Swedish open source database, MySQL, plans this week at its user conference to unveil a new software feature and partner program, raising the question about how well it’s faring against proprietary database sellers.
At the urging
of its customers, MySQL is adding new high-end enterprise features to its database that improve the product’s availability and reliability of applications, said Alex Roedling, senior product manager for MySQL in Palo Alto, Calif.
MySQL doubled in size this year in terms of customers, employees and revenues. It has five million installations and 5,000 paid customers.
Although Roedling cannot comment on the organization’s plans in Canada, it has several customers in the country including oil-drilling instrument firm Pason Systems and the B.C. Cancer Agency.
IDC Canada’s Warren Shiau said MySQL won’t be successful taking on owners of proprietary databases unless some of these major vendors back them. “”This is the same thing that applied to all open source,”” said Shiau, a Toronto-based software analyst. “”It’s not just the product alone. It’s not just the cost of the product alone.””
A few years ago, open source vendors were selling a product that didn’t generate the revenues from licensing that a vendor like Oracle or IBM could expect from selling a server operating system or a database, he said. He said a company with fewer resources and less profitability derived from the product would find it hard to build an organization with an extensive support arm — something that open source specialists realized when few enterprises wanted to adopt their products.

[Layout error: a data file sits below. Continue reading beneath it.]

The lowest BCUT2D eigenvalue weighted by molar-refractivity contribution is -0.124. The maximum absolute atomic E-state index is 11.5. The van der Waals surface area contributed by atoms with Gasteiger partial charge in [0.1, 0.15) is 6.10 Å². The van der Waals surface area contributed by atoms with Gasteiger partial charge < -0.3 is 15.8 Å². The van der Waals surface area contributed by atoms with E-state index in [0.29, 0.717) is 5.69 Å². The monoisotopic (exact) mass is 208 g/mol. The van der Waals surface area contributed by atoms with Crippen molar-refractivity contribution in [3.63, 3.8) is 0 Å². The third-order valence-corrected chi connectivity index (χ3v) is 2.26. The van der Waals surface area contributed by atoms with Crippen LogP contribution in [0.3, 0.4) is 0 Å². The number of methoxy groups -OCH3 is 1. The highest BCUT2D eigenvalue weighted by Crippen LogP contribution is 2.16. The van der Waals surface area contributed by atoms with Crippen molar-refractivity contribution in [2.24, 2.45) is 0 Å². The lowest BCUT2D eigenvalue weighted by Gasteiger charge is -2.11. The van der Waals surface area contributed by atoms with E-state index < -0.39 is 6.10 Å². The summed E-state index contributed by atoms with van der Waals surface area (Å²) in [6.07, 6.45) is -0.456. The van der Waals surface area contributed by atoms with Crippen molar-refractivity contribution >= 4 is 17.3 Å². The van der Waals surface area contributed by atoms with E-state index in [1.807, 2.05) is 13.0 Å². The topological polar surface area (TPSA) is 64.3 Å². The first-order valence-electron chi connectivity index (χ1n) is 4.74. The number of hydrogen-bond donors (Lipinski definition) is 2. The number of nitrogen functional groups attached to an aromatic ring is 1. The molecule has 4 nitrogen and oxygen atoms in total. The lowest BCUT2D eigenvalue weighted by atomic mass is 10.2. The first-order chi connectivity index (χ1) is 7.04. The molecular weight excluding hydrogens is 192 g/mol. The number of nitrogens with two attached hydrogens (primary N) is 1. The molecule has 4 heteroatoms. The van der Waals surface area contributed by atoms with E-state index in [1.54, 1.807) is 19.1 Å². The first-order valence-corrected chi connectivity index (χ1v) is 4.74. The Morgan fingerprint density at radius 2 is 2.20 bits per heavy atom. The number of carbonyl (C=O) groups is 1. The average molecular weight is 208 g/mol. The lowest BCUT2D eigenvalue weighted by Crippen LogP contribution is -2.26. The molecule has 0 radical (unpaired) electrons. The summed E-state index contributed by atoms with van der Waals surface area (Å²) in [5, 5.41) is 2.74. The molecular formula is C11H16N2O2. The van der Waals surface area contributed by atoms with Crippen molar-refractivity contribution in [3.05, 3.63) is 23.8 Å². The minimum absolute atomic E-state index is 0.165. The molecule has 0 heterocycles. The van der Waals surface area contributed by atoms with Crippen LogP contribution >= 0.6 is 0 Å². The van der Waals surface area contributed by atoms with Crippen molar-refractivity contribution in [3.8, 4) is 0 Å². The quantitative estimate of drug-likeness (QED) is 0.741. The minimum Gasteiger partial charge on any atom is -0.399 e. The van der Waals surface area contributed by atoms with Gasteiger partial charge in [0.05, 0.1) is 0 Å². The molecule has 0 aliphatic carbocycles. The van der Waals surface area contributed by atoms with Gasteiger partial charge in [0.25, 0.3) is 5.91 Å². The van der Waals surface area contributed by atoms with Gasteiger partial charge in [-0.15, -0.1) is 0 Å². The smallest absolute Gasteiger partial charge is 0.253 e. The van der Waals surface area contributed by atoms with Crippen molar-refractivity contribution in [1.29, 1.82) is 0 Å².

When big enterprise vendors like HP and Oracle backed certain of the server OS Linux distributions, particularly Red Hat, and provided consulting support and resources, it became “”an inflection point for adoption”” of Linux.
For its part, Microsoft Canada has no plans to work with MySQL, according to Darren Massel, product manager for the software firm’s SQL Server. Nor can it comment on specific cases in which it’s run into competition against the European open source database.
Massel said most of its discussions with customers about databases focuses on SQL Server, which Microsoft says has enjoyed particularly strong usage rates in Canadian organizations. Microsoft-conducted surveys report adoption rates of small,48.8 per cent and medium-sized, 45.3 per cent.
Microsoft in January announced a SQL Server 2000 reporting service, an offering that’s being bundled into the SQL Server package that allows companies to develop and deliver enterprise reports. It’s also gearing up to release SQL Server 2005.
Microsoft Canada’s senior manager of platform strategy, Alec Taylor, is unconvinced about the rise of open source databases. He points to a recent Yankee Group study that said migrating to an open source database would be expensive and hard to maintain. “”There’s a been a lot of hype about open source, but it’s just not taking hold in the market”” because of hidden costs around availability of applications.
IDC Canada, meanwhile, conducted a survey during the first quarter about the adoption of open source databases. Its findings show that 18 per cent of IT respondents across multiple industries said they’ve deployed an open source database, and 10 per cent may deploy one over the next year.
“”There’s a fair enough chance”” that companies choosing to roll out an open source database will invest in MySQL, the most popular one in the world, said Shiau.
He’s surprised by the results and expected no more than 10 per cent of organizations to have adopted open source. With little context around the results, IDC doesn’t know whether the deployment of open source has been widespread throughout the enterprise or whether it’s been rolled out on a test basis.
“”It may indicate the adoption for open source databases is actually moving on a curve that’s quicker than we thought,”” said Shiau. “”MySQL is not a from-left-field product anymore that’s entirely identified with the IT department pushing something for the sake of being open source.””
He said many major vendors like SAP have MySQL built into its product line and so indirectly push down into mid-market companies.